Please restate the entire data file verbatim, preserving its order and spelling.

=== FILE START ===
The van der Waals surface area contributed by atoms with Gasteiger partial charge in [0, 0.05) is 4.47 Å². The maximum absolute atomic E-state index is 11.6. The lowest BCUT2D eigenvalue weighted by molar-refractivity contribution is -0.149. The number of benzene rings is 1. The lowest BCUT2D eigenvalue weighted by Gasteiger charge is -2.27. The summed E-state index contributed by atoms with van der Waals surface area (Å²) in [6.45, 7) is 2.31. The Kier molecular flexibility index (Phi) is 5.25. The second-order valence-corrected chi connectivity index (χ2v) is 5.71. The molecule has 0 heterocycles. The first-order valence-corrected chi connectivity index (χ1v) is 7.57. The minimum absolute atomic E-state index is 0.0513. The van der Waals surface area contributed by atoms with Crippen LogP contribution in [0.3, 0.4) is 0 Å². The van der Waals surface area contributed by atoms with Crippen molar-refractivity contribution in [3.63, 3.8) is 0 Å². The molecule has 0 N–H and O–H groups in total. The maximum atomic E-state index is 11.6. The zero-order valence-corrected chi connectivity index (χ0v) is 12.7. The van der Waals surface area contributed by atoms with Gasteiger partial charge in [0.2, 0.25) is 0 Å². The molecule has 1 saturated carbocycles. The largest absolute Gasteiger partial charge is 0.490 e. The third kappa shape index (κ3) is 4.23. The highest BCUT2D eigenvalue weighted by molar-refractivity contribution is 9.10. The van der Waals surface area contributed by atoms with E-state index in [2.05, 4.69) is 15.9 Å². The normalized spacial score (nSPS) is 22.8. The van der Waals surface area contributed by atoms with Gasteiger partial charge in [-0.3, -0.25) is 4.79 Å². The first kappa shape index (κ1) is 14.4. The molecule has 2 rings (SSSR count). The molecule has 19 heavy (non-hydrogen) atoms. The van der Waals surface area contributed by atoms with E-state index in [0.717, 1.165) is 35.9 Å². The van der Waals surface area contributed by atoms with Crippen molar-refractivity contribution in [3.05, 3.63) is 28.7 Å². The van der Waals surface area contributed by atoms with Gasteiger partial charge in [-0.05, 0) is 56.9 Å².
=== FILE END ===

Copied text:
The van der Waals surface area contributed by atoms with Gasteiger partial charge in [0, 0.05) is 4.47 Å². The maximum absolute atomic E-state index is 11.6. The lowest BCUT2D eigenvalue weighted by molar-refractivity contribution is -0.149. The number of benzene rings is 1. The lowest BCUT2D eigenvalue weighted by Gasteiger charge is -2.27. The summed E-state index contributed by atoms with van der Waals surface area (Å²) in [6.45, 7) is 2.31. The Kier molecular flexibility index (Phi) is 5.25. The second-order valence-corrected chi connectivity index (χ2v) is 5.71. The molecule has 0 heterocycles. The first-order valence-corrected chi connectivity index (χ1v) is 7.57. The minimum absolute atomic E-state index is 0.0513. The van der Waals surface area contributed by atoms with Crippen LogP contribution in [0.3, 0.4) is 0 Å². The van der Waals surface area contributed by atoms with Crippen molar-refractivity contribution in [3.63, 3.8) is 0 Å². The molecule has 0 N–H and O–H groups in total. The maximum atomic E-state index is 11.6. The zero-order valence-corrected chi connectivity index (χ0v) is 12.7. The van der Waals surface area contributed by atoms with Gasteiger partial charge in [0.2, 0.25) is 0 Å². The molecule has 1 saturated carbocycles. The largest absolute Gasteiger partial charge is 0.490 e. The third kappa shape index (κ3) is 4.23. The highest BCUT2D eigenvalue weighted by molar-refractivity contribution is 9.10. The van der Waals surface area contributed by atoms with E-state index in [2.05, 4.69) is 15.9 Å². The normalized spacial score (nSPS) is 22.8. The van der Waals surface area contributed by atoms with Gasteiger partial charge in [-0.3, -0.25) is 4.79 Å². The first kappa shape index (κ1) is 14.4. The molecule has 2 rings (SSSR count). The molecule has 19 heavy (non-hydrogen) atoms. The van der Waals surface area contributed by atoms with E-state index in [0.717, 1.165) is 35.9 Å². The van der Waals surface area contributed by atoms with Crippen molar-refractivity contribution in [3.05, 3.63) is 28.7 Å². The van der Waals surface area contributed by atoms with Gasteiger partial charge in [-0.05, 0) is 56.9 Å².